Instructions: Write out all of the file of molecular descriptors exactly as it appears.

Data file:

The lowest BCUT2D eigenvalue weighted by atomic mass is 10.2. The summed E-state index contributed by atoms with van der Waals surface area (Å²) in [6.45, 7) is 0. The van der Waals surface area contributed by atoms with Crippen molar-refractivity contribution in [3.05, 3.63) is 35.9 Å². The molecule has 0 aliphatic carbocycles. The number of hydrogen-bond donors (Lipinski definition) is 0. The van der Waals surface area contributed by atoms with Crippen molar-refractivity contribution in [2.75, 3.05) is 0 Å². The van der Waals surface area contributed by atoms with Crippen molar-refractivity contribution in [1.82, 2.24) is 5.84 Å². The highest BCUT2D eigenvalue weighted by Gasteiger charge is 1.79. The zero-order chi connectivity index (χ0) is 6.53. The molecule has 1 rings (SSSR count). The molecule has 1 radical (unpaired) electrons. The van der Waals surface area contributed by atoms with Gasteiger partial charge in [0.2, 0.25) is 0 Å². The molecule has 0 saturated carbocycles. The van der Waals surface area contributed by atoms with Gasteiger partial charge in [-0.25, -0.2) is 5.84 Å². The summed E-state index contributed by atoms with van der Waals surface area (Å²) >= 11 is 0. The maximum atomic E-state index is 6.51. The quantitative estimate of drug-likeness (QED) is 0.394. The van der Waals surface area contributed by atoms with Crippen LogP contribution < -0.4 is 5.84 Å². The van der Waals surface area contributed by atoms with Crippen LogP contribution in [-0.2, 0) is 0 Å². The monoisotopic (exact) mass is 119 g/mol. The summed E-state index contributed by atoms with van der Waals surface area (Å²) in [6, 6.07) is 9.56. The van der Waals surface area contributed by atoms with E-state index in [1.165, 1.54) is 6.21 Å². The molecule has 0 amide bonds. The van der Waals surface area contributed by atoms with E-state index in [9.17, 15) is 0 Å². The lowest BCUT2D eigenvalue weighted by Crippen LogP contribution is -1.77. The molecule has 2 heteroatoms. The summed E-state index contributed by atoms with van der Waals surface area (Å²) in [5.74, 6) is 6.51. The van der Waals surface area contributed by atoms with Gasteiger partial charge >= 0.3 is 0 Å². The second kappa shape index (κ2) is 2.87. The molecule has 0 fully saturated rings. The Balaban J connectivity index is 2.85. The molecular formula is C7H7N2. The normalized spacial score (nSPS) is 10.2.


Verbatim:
The lowest BCUT2D eigenvalue weighted by atomic mass is 10.2. The summed E-state index contributed by atoms with van der Waals surface area (Å²) in [6.45, 7) is 0. The van der Waals surface area contributed by atoms with Crippen molar-refractivity contribution in [3.05, 3.63) is 35.9 Å². The molecule has 0 aliphatic carbocycles. The number of hydrogen-bond donors (Lipinski definition) is 0. The van der Waals surface area contributed by atoms with Crippen molar-refractivity contribution in [2.75, 3.05) is 0 Å². The van der Waals surface area contributed by atoms with Crippen molar-refractivity contribution in [1.82, 2.24) is 5.84 Å². The highest BCUT2D eigenvalue weighted by Gasteiger charge is 1.79. The zero-order chi connectivity index (χ0) is 6.53. The molecule has 1 rings (SSSR count). The molecule has 1 radical (unpaired) electrons. The van der Waals surface area contributed by atoms with Gasteiger partial charge in [0.2, 0.25) is 0 Å². The molecule has 0 saturated carbocycles. The van der Waals surface area contributed by atoms with Gasteiger partial charge in [-0.25, -0.2) is 5.84 Å². The summed E-state index contributed by atoms with van der Waals surface area (Å²) >= 11 is 0. The maximum atomic E-state index is 6.51. The quantitative estimate of drug-likeness (QED) is 0.394. The van der Waals surface area contributed by atoms with Crippen LogP contribution < -0.4 is 5.84 Å². The van der Waals surface area contributed by atoms with Crippen LogP contribution in [-0.2, 0) is 0 Å². The monoisotopic (exact) mass is 119 g/mol. The summed E-state index contributed by atoms with van der Waals surface area (Å²) in [6, 6.07) is 9.56. The van der Waals surface area contributed by atoms with E-state index in [1.165, 1.54) is 6.21 Å². The molecule has 0 amide bonds. The van der Waals surface area contributed by atoms with E-state index in [9.17, 15) is 0 Å². The lowest BCUT2D eigenvalue weighted by Crippen LogP contribution is -1.77. The molecule has 2 heteroatoms. The summed E-state index contributed by atoms with van der Waals surface area (Å²) in [5.74, 6) is 6.51. The van der Waals surface area contributed by atoms with Gasteiger partial charge >= 0.3 is 0 Å². The second kappa shape index (κ2) is 2.87. The molecule has 0 fully saturated rings. The Balaban J connectivity index is 2.85. The molecular formula is C7H7N2. The normalized spacial score (nSPS) is 10.2.